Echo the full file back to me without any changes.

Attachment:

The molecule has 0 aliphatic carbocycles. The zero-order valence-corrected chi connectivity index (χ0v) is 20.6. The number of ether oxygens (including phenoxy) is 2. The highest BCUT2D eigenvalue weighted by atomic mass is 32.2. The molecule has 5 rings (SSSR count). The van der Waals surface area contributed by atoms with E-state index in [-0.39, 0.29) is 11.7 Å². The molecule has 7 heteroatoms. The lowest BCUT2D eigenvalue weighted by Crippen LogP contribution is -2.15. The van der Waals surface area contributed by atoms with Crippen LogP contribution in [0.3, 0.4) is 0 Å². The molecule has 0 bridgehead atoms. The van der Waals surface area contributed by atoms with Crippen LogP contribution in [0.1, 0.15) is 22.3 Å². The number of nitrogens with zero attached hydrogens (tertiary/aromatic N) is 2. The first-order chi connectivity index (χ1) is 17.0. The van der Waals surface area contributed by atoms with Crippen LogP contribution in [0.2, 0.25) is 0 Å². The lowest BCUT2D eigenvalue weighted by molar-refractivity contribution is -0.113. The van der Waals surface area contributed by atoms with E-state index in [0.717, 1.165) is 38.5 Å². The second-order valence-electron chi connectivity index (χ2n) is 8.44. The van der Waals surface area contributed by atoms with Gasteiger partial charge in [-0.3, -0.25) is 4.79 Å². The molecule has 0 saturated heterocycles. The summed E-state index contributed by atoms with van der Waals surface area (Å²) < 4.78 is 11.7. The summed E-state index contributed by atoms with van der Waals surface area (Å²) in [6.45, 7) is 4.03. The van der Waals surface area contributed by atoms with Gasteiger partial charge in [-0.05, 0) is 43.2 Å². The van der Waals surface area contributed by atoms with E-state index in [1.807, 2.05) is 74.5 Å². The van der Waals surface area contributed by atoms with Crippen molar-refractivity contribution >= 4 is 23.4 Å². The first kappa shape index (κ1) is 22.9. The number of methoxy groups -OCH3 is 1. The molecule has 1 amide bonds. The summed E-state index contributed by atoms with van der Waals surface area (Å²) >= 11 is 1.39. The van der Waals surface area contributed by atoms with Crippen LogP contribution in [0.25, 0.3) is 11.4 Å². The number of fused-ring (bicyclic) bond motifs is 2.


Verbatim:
The molecule has 0 aliphatic carbocycles. The zero-order valence-corrected chi connectivity index (χ0v) is 20.6. The number of ether oxygens (including phenoxy) is 2. The highest BCUT2D eigenvalue weighted by atomic mass is 32.2. The molecule has 5 rings (SSSR count). The van der Waals surface area contributed by atoms with E-state index in [-0.39, 0.29) is 11.7 Å². The molecule has 7 heteroatoms. The lowest BCUT2D eigenvalue weighted by Crippen LogP contribution is -2.15. The van der Waals surface area contributed by atoms with Crippen LogP contribution in [0.3, 0.4) is 0 Å². The molecule has 0 bridgehead atoms. The van der Waals surface area contributed by atoms with Crippen LogP contribution in [0.1, 0.15) is 22.3 Å². The number of nitrogens with zero attached hydrogens (tertiary/aromatic N) is 2. The first-order chi connectivity index (χ1) is 17.0. The van der Waals surface area contributed by atoms with Crippen LogP contribution in [0.2, 0.25) is 0 Å². The lowest BCUT2D eigenvalue weighted by molar-refractivity contribution is -0.113. The van der Waals surface area contributed by atoms with E-state index in [0.717, 1.165) is 38.5 Å². The second-order valence-electron chi connectivity index (χ2n) is 8.44. The van der Waals surface area contributed by atoms with Gasteiger partial charge in [-0.3, -0.25) is 4.79 Å². The molecule has 0 saturated heterocycles. The summed E-state index contributed by atoms with van der Waals surface area (Å²) < 4.78 is 11.7. The summed E-state index contributed by atoms with van der Waals surface area (Å²) in [6.45, 7) is 4.03. The van der Waals surface area contributed by atoms with Gasteiger partial charge in [-0.05, 0) is 43.2 Å². The van der Waals surface area contributed by atoms with E-state index in [1.807, 2.05) is 74.5 Å². The van der Waals surface area contributed by atoms with Crippen molar-refractivity contribution >= 4 is 23.4 Å². The first kappa shape index (κ1) is 22.9. The number of methoxy groups -OCH3 is 1. The molecule has 1 amide bonds. The summed E-state index contributed by atoms with van der Waals surface area (Å²) >= 11 is 1.39. The van der Waals surface area contributed by atoms with Crippen LogP contribution in [0.25, 0.3) is 11.4 Å². The number of fused-ring (bicyclic) bond motifs is 2.